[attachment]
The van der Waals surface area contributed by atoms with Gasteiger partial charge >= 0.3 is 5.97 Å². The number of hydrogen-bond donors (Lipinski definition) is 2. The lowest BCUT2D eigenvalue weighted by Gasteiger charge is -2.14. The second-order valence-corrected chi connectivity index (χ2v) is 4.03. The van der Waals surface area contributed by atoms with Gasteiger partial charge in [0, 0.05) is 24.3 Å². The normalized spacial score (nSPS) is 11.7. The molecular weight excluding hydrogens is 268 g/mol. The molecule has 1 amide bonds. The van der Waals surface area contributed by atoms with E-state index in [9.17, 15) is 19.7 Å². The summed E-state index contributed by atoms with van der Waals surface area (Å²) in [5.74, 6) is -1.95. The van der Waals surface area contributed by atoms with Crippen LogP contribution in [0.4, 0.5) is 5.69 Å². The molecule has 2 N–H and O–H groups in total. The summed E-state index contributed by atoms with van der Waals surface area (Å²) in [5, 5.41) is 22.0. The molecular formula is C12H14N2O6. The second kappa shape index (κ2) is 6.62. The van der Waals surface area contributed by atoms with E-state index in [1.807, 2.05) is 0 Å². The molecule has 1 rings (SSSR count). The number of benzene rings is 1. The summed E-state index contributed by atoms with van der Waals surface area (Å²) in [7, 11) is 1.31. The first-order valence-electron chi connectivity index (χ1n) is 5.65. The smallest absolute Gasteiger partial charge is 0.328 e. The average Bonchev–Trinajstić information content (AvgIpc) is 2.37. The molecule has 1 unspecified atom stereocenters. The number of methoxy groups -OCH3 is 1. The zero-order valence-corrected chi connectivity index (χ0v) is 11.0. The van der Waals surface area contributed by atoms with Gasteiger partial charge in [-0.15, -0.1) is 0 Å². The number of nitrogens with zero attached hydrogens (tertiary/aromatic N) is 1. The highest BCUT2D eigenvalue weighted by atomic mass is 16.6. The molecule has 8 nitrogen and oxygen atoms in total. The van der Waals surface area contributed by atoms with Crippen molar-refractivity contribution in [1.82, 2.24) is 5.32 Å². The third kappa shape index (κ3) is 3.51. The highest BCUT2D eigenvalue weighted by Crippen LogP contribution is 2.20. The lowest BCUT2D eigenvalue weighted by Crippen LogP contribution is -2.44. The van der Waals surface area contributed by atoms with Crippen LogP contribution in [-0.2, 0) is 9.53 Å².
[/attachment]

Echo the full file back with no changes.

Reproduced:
The van der Waals surface area contributed by atoms with Gasteiger partial charge >= 0.3 is 5.97 Å². The number of hydrogen-bond donors (Lipinski definition) is 2. The lowest BCUT2D eigenvalue weighted by Gasteiger charge is -2.14. The second-order valence-corrected chi connectivity index (χ2v) is 4.03. The van der Waals surface area contributed by atoms with Gasteiger partial charge in [0, 0.05) is 24.3 Å². The normalized spacial score (nSPS) is 11.7. The molecular weight excluding hydrogens is 268 g/mol. The molecule has 1 amide bonds. The van der Waals surface area contributed by atoms with E-state index in [9.17, 15) is 19.7 Å². The summed E-state index contributed by atoms with van der Waals surface area (Å²) in [5.74, 6) is -1.95. The van der Waals surface area contributed by atoms with Crippen LogP contribution in [0.4, 0.5) is 5.69 Å². The molecule has 2 N–H and O–H groups in total. The summed E-state index contributed by atoms with van der Waals surface area (Å²) in [5, 5.41) is 22.0. The molecular formula is C12H14N2O6. The second kappa shape index (κ2) is 6.62. The van der Waals surface area contributed by atoms with E-state index in [1.807, 2.05) is 0 Å². The molecule has 1 rings (SSSR count). The number of benzene rings is 1. The summed E-state index contributed by atoms with van der Waals surface area (Å²) in [7, 11) is 1.31. The first-order valence-electron chi connectivity index (χ1n) is 5.65. The smallest absolute Gasteiger partial charge is 0.328 e. The average Bonchev–Trinajstić information content (AvgIpc) is 2.37. The molecule has 1 unspecified atom stereocenters. The number of methoxy groups -OCH3 is 1. The zero-order valence-corrected chi connectivity index (χ0v) is 11.0. The van der Waals surface area contributed by atoms with Gasteiger partial charge in [-0.15, -0.1) is 0 Å². The number of nitrogens with zero attached hydrogens (tertiary/aromatic N) is 1. The highest BCUT2D eigenvalue weighted by atomic mass is 16.6. The molecule has 8 nitrogen and oxygen atoms in total. The van der Waals surface area contributed by atoms with Crippen molar-refractivity contribution in [1.82, 2.24) is 5.32 Å². The third kappa shape index (κ3) is 3.51. The highest BCUT2D eigenvalue weighted by Crippen LogP contribution is 2.20. The lowest BCUT2D eigenvalue weighted by Crippen LogP contribution is -2.44. The van der Waals surface area contributed by atoms with Crippen LogP contribution in [-0.2, 0) is 9.53 Å².